Western Drought: Down, But Not Out
Take a look at the latest map from the U.S. Drought Monitor. It was released today.
As you can see, there is much to be cautiously optimistic about. Only a small portion of the state, some of which is here in Iron County, is listed as Moderate Drought. The only other condition listed in our state are areas considered Abnormally Dry. Outside of those areas much of the state is enjoying no intensity related to drought.
We could say, what a difference a year makes when a map posted from last year would have shown most of the state under extreme and exceptional drought conditions. But it would be very premature to celebrate the end of the drought. We still have a ways to go.
For the western region of the U.S. the U.S. Drought monitor reported for the week
The ongoing heatwave was impacting much of the Southwest into southern California over the last several weeks. Temperatures in the region were well above normal for most areas and some departures in the Southwest were 8-10 degrees above normal this week. Areas of northern Utah and Nevada as well as portions of western Wyoming had above-normal rainfall this week. Moderate and severe drought were expanded in Idaho as well as the north and western portions of Montana. Abnormally dry conditions expanded over southern and southwest Colorado with moderate drought introduced this week in south central Colorado. A vast expansion of abnormally dry conditions was made in Arizona into western New Mexico, with moderate and severe drought expanding over southern New Mexico. Moderate drought also expanded over northern and northwest New Mexico.
The ongoing effects of the drought in the western United States continues to be a concern, posing serious challenges to the region's environment, economy, and communities. Droughts are natural phenomena, but their intensity and duration have been exacerbated by climate change, leading to prolonged and severe water scarcity.
One of the most significant impacts of the drought is on water resources. Major rivers and reservoirs that supply water to millions of people for drinking, agriculture, and industrial purposes are experiencing historically low levels. The Colorado River, for instance, which serves as a critical water source for several states, has seen reduced flows, leading to water rationing and potential conflicts over allocation.
Agriculture, a vital sector in the region, has been severely affected by the drought. Farmers face water shortages and rising costs, leading to reduced crop yields and economic losses. Ranchers also struggle to find sufficient water and forage for their livestock, resulting in livestock reduction and economic hardships for rural communities.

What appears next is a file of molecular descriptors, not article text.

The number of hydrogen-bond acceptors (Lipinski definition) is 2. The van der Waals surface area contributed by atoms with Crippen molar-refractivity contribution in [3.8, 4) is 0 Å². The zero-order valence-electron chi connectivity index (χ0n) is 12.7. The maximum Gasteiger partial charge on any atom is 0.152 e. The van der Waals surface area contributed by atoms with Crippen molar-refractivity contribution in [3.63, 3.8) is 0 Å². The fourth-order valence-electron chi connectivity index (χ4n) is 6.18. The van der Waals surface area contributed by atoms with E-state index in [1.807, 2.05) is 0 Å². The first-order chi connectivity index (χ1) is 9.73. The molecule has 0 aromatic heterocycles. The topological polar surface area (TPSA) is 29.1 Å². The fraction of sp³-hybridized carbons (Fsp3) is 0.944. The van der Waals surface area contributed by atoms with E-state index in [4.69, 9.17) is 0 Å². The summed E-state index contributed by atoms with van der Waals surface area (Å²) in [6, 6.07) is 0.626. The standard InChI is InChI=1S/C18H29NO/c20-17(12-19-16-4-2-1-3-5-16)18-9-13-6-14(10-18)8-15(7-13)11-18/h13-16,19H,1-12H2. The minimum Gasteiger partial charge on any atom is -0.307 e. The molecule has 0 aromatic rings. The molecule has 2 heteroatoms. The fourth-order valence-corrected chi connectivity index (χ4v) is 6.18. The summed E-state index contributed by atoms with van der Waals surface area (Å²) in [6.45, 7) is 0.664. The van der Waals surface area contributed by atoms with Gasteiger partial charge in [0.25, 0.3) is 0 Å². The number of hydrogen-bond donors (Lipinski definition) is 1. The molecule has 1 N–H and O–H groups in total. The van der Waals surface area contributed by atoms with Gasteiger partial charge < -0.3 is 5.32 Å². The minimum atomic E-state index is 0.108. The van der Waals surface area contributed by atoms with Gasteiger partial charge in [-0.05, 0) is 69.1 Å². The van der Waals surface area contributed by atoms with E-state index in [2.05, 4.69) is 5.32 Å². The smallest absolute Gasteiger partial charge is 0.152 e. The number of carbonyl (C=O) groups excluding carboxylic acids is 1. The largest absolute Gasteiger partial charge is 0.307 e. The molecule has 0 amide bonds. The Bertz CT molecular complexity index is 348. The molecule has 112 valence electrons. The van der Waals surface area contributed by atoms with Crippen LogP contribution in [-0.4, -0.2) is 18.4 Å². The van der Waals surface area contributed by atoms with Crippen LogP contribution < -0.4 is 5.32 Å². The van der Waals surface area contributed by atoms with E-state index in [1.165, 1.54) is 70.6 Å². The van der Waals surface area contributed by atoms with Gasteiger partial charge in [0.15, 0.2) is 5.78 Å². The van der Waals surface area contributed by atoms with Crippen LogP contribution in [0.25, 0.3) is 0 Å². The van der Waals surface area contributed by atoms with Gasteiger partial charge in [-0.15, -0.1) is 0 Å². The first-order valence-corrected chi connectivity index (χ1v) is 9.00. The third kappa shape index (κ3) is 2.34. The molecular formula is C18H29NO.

The drought's impact on the environment is equally concerning. Depleted water bodies can harm aquatic ecosystems, threatening fish populations and the overall balance of the ecosystem. Additionally, the dry conditions increase the risk of wildfires, which have become more frequent and destructive in recent years, leading to property damage, loss of natural habitats, and human casualties.
Furthermore, the drought exacerbates water scarcity issues for urban areas, with cities implementing strict water conservation measures. Residents are encouraged to reduce water usage, impacting daily life and necessitating innovative water management solutions.
The tourism and recreation industries have also felt the effects of the drought. Popular recreational areas such as lakes and rivers attract fewer visitors due to low water levels, impacting local economies that rely heavily on tourism revenue.
Addressing the ongoing drought requires a multi-faceted approach. Governments must invest in water infrastructure, promote water conservation and efficiency measures, and encourage the adoption of sustainable agricultural practices.
And we must do our part. We should be conservative with our use of water and take what measures we can to conserve. This might be a good time to take a personal “water inventory” to see where we can make more efficient use of water.
And, while some people may totally reject this option, if we are challenged to invoke the blessings of Providence to help improve our water supply, I believe people of faith should petition for the moisture.
I think I could easily argue that this last winter, those prayers were answered.
If you wan to see the counties in Utah still most effected by drought check out this article from Stacker.